It’s been a slow and cautious start for SPACs that launched in Hong Kong and Singapore in recent months.
George Rose | Getty Images, Reuters
It’s been a slow and cautious start for SPACs that launched in Hong Kong and Singapore in recent months — in stark contrast to last year’s SPAC boom in the U.S. which has also fizzled out.
SPACs are special purpose acquisition companies. They are shell companies that raise capital in an initial public offering and use the cash to merge with a private company in order to take it public, usually within two years.
Only one SPAC was launched in Hong Kong in the first quarter and it raised $128 million, while three were launched in Singapore, raising a total of $334 million, according to data analytics firm Refinitiv.
“This is likely reflective of investors being happy to play a game of patience, rather than retail investors in the US who in recent years chased SPACs higher in [the] hope they would acquire a ‘hot start up,'” said Neil Campling, head of technology, media and telecom research at Mirabaud Equity Research.
In Hong Kong, Aquila Acquisition made its SPAC debut in March, which was also trading below its offer price of 10 Hong Kong dollars ($1.27). Hong Kong still has another 10 SPAC applications as of mid-March, according to its stock exchange.
The slow activity at the start would be an initial disappointment for Singapore, which had set its sights on drawing SPACs in hopes of reviving its flagging IPO market.
Hong Kong, on the other hand, has taken steps to dampen speculative trading by banning retail participation in SPAC trading before the stage where the merger takes place.
“I would describe the SPAC environment in Asia as cautious given the volatility in the US over the last two years and a general practice of ‘slow and steady wins the race’ mentality,” said Campling.
The U.S., in comparison, enjoyed a record year with more than $160 billion raised on U.S. exchanges in 2021 — that’s nearly double the amount raise the previous year, according to data from SPAC Research.
The U.S. Securities and Exchange Commission has started to crack down on SPACs, with a host of new rules addressing complaints about incomplete information and insufficient protection against conflicts of interest and fraud.
The CNBC SPAC Post Deal Index — which comprises SPACs that have completed their mergers and taken their target companies public — tumbled around 20% in January this year, from a February 2021 high. However, it has since bounced back partially.
Still, the situation may yet look up for companies seeking a SPAC listing in Asia, according to analysts.
Investors may also be looking to cash in on their earlier purchases, they said.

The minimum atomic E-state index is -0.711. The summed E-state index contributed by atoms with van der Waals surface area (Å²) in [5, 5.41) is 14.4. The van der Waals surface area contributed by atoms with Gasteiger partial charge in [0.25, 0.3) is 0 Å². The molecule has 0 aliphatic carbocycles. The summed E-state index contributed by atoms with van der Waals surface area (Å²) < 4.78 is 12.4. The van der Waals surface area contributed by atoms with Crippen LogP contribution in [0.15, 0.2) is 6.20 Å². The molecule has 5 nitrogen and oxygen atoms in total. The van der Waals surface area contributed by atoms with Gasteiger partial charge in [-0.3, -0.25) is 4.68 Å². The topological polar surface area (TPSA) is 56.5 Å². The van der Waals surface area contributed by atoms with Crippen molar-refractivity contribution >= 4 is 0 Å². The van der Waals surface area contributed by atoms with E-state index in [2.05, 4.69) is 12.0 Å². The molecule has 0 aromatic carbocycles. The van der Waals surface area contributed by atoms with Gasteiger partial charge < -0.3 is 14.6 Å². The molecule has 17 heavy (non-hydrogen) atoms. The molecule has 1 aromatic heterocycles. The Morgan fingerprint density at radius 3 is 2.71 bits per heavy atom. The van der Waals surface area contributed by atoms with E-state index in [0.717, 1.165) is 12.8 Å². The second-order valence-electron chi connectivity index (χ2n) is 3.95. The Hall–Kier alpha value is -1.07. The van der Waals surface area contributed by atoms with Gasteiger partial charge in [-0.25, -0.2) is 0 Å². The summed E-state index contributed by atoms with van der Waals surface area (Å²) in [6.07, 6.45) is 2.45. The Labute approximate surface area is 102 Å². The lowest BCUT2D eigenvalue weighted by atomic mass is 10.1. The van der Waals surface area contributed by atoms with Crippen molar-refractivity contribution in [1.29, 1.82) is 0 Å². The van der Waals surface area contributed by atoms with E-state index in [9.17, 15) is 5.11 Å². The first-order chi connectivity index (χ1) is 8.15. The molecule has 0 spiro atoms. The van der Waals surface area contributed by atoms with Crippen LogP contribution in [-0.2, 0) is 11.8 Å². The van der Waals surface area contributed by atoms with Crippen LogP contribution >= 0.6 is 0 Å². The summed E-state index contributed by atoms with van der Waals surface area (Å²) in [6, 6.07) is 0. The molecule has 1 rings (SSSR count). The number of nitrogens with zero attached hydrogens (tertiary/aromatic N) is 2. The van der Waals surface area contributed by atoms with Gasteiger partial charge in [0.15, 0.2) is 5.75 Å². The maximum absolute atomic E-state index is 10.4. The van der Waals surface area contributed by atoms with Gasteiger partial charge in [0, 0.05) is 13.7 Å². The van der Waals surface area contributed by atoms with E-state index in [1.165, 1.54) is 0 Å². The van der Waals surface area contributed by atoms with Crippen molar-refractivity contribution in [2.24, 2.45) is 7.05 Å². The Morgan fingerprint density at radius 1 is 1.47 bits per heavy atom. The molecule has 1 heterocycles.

Chinese unicorns — or start-ups with at least $1 billion in valuation — are running out of private capital to tap on, and that could drive them to seek SPAC listings in Hong Kong, according to Drew Bernstein, co-founder and chairman at audit advisory firm MBP.
“There are over 300 China-based unicorns, some of which are exceeding the capacity of private capital sources,” Bernstein told CNBC. “In my experience, if you are able to offer a Chinese CEO a straightforward, fast path to raising capital, there will be no shortage of takers.”
“A Hong Kong SPAC merger may be an attractive option for mainland China companies that are seeking access to capital and liquidity convertible into dollars but are concerned about the accounting and regulatory uncertainties involved in a U.S. listing right now,” he added.
Chinese tech shares have plummeted over the past year. Hong Kong’s Hang Seng Tech index has dropped more than 50% compared to a year ago.
The market has been hit by China’s regulatory crackdown as well as ongoing tensions with the U.S. The U.S. Securities and Exchange Commission earlier this year started identifying Chinese companies that could be delisted if they didn’t comply with audit requirements.
As for Singapore, it may “catch a tailwind” from the “enormous increase” in private equity investment into Southeast Asia recently, Bernstein said.
“We expect a boom of emerging growth companies riding favorable demographics and digital adoption in the region. For some of them, a merger with a Singapore SPAC could be a great way to access growth capital close to hope in a market with strong legal protections,” he said.
Hong Kong and Singapore traditionally compete for the status of Asia’s financial center, but each has a different offering when it comes to SPACs, the analysts told CNBC.
Hong Kong would be a more natural fit for China-based deals due to its proximity to the mainland, said Campling.
It’s also a larger market compared to Singapore.
“Hong Kong is a more liquid market and that would be a natural hunting ground for larger deals,” said Campling.
“Hong Kong though has seen the fallout from a tougher environment in the US and so some international funds that may have been interested in deals listed in HK may now prefer to seek investments in other areas of Asia, such as Singapore,” he said in an email.
The Chinese city is also pitching itself as the market for quality deals, as opposed to drawing a large number of deals, according to Campling.
To do so, it has established more stringent listing requirements. According to those rules, besides allowing only institutional and high net worth individuals to buy shares in SPACs before the acquisition stage, the SPACs must also bring in new investors at the time of merger.
“Generally speaking, it looks as if [Hong Kong] is attracting new economy ventures, and Singapore more traditional industries,” said Campling.
Still, both countries will have “well funded and highly regarded” state-backed financial institutions, institutional investment firms, private equity backers and entrepreneurs, he added.
— CNBC’s Yun Li contributed to this report.
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